Washington: America's FBI will begin formally tracking hate crimes against Sikhs, Hindus and Arabs, thus meeting one of the long pending demands of these religious minority communities in the US, who have increasingly been victim of such incidents post 9/11. (Agencies)
After years of pressure from civil rights groups and lawmakers, the FBI Advisory Policy Board on Wednesday recommended tracking hate crimes against Sikhs, Hindus and Arab Americans.
At its meeting, the board recommended to update FBI's Hate Crime Incident Report Forms, which serve as the primary mechanism for the government to document hate crimes committed in the US, to include crimes against these communities.
To date, the FBI has not collected and tracked hate crimes against these communities - despite serious hate crimes perpetrated against the community members.
Sikhs have been targeted in recent years in California, Florida, New York, Washington and most prominently in Oak Creek, Wisconsin, where six worshippers were killed at a Gurdwara in August last year.
In December, a woman pushed a Hindu man to his death on a New York City subway track, and then told police, "I hate Hindus and Muslims ever since 2001."
Statistics on the population of these communities in the United States vary. Singh's organisation estimates 500,000 Sikh-Americans; the Hindu American Foundation says there are 2.3 million Hindus in the US. According to the Arab American Institute, there are about 3.5 million Arab-Americans.
The board's move was welcomed by top American lawmakers. Soon thereafter a group of lawmakers led by Congressman Joe Crowley and including Ami Bera, Tulsi Gabbard and Mike Honda started a signature campaign among their Congressional colleagues urging the FBI to immediately implement recommendations of the board.
"I am thrilled the FBI's law enforcement advisory board agrees that the Hate Crimes Incident Report Forms must be updated to include at-risk communities like Sikhs, Hindus and Arab Americans," Crowley said.
"While this is a monumental step forward, our work cannot end here. That's why I'm calling on FBI Director Mueller to fully and urgently implement the Board's recommendation."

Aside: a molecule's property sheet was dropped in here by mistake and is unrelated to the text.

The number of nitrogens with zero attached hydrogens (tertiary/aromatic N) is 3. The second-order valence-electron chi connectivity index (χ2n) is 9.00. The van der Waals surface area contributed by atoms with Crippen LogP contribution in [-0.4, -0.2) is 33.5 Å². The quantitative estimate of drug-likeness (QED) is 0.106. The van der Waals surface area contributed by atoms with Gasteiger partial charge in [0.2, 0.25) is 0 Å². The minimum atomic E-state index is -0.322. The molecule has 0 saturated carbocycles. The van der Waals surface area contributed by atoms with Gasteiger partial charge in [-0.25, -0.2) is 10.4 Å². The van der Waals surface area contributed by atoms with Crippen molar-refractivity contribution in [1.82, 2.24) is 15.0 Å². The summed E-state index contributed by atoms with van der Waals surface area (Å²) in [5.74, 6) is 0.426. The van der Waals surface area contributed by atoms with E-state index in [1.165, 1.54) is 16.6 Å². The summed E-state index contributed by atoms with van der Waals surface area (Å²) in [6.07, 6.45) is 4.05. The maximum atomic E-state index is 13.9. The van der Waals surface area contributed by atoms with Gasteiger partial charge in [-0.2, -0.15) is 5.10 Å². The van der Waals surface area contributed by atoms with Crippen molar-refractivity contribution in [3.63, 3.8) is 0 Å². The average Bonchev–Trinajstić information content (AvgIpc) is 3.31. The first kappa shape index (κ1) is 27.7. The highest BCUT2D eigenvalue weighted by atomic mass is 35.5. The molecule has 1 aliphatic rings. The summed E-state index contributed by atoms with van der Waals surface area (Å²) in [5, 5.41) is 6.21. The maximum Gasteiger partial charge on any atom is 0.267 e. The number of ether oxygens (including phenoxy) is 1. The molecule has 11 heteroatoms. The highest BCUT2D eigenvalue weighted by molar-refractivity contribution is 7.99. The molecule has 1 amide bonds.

The FBI currently tracks reports of hate crimes against Jews, Catholics, Protestants, Muslims and atheists/agnostics. The recently formed American-Sikh Congressional Caucus also lauded the move and termed it as an important step forward.
"I am thrilled that the Advisory Policy Board took this important towards tracking hate crimes perpetrated against Sikh Americans going forward," said Congresswoman Judy Chu, who is Co-Chair of the caucus.
"Sikh Americans have been disproportionately targeted in the years after the September 11th, 2001 attacks," she said. "As Co-Chair of the Sikh American Congressional Caucus, I am proud to say that our first official act was to call for the tracking of hate crimes perpetrated against the Sikh community so law enforcement could better respond to and prevent them," Chu continued. "I am pleased to see that today, the FBI came one step closer to doing exactly that," she added.
As a result of misguided anger, this peaceful community has endured murders, assaults, bullying and ridicule. According to Sikh Coalition surveys, approximately 10 percent of Sikhs in New York City and the San Francisco Bay Area alone have experienced physical violence or property damage because of their religion.
According to the US Commission on Civil Rights, rates of bullying against Sikh children "range from roughly half to over three-quarters." Recent Sikh Coalition research suggests that 67 percent of devout Sikh students in Fresno, California have experienced bias-based bullying because of their religion.
Washington: America's FBI will begin formally tracking hate crimes against Sikhs, Hindus and Arabs, thus meeting one of the long pending demands of these religious minority communities in the US, who have increasingly been victim of such incidents post 9/11.